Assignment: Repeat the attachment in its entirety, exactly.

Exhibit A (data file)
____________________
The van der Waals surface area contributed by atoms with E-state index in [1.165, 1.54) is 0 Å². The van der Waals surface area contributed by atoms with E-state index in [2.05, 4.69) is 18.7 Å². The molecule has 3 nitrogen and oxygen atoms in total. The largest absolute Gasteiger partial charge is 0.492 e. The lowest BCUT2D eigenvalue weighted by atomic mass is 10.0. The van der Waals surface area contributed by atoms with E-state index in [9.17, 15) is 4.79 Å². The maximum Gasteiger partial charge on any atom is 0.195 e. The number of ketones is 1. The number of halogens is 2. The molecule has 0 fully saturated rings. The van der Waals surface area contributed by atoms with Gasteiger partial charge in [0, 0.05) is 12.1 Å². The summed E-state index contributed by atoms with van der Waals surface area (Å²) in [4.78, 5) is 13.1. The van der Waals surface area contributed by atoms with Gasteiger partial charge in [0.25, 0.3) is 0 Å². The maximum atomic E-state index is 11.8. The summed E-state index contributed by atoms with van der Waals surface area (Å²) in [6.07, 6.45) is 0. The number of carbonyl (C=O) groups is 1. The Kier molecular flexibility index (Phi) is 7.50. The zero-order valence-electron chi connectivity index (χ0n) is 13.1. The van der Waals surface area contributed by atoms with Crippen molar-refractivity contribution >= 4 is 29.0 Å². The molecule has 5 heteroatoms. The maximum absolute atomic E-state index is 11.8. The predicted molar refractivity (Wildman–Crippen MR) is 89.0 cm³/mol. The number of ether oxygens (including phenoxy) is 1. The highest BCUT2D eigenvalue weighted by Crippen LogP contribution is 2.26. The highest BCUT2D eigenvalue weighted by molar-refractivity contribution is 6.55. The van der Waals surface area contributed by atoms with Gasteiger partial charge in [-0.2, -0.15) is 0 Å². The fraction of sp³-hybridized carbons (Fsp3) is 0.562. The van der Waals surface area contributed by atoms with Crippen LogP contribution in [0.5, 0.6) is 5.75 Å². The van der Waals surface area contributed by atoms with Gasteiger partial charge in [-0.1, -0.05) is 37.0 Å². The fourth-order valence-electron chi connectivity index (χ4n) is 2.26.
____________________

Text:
The van der Waals surface area contributed by atoms with E-state index in [1.165, 1.54) is 0 Å². The van der Waals surface area contributed by atoms with E-state index in [2.05, 4.69) is 18.7 Å². The molecule has 3 nitrogen and oxygen atoms in total. The largest absolute Gasteiger partial charge is 0.492 e. The lowest BCUT2D eigenvalue weighted by atomic mass is 10.0. The van der Waals surface area contributed by atoms with E-state index in [9.17, 15) is 4.79 Å². The maximum Gasteiger partial charge on any atom is 0.195 e. The number of ketones is 1. The number of halogens is 2. The molecule has 0 fully saturated rings. The van der Waals surface area contributed by atoms with Gasteiger partial charge in [0, 0.05) is 12.1 Å². The summed E-state index contributed by atoms with van der Waals surface area (Å²) in [4.78, 5) is 13.1. The van der Waals surface area contributed by atoms with Gasteiger partial charge in [0.25, 0.3) is 0 Å². The maximum atomic E-state index is 11.8. The summed E-state index contributed by atoms with van der Waals surface area (Å²) in [6.07, 6.45) is 0. The number of carbonyl (C=O) groups is 1. The Kier molecular flexibility index (Phi) is 7.50. The zero-order valence-electron chi connectivity index (χ0n) is 13.1. The van der Waals surface area contributed by atoms with Crippen molar-refractivity contribution >= 4 is 29.0 Å². The molecule has 5 heteroatoms. The maximum absolute atomic E-state index is 11.8. The predicted molar refractivity (Wildman–Crippen MR) is 89.0 cm³/mol. The number of ether oxygens (including phenoxy) is 1. The highest BCUT2D eigenvalue weighted by Crippen LogP contribution is 2.26. The highest BCUT2D eigenvalue weighted by molar-refractivity contribution is 6.55. The van der Waals surface area contributed by atoms with Gasteiger partial charge in [-0.2, -0.15) is 0 Å². The fraction of sp³-hybridized carbons (Fsp3) is 0.562. The van der Waals surface area contributed by atoms with Crippen LogP contribution in [0.5, 0.6) is 5.75 Å². The van der Waals surface area contributed by atoms with Gasteiger partial charge in [-0.1, -0.05) is 37.0 Å². The fourth-order valence-electron chi connectivity index (χ4n) is 2.26.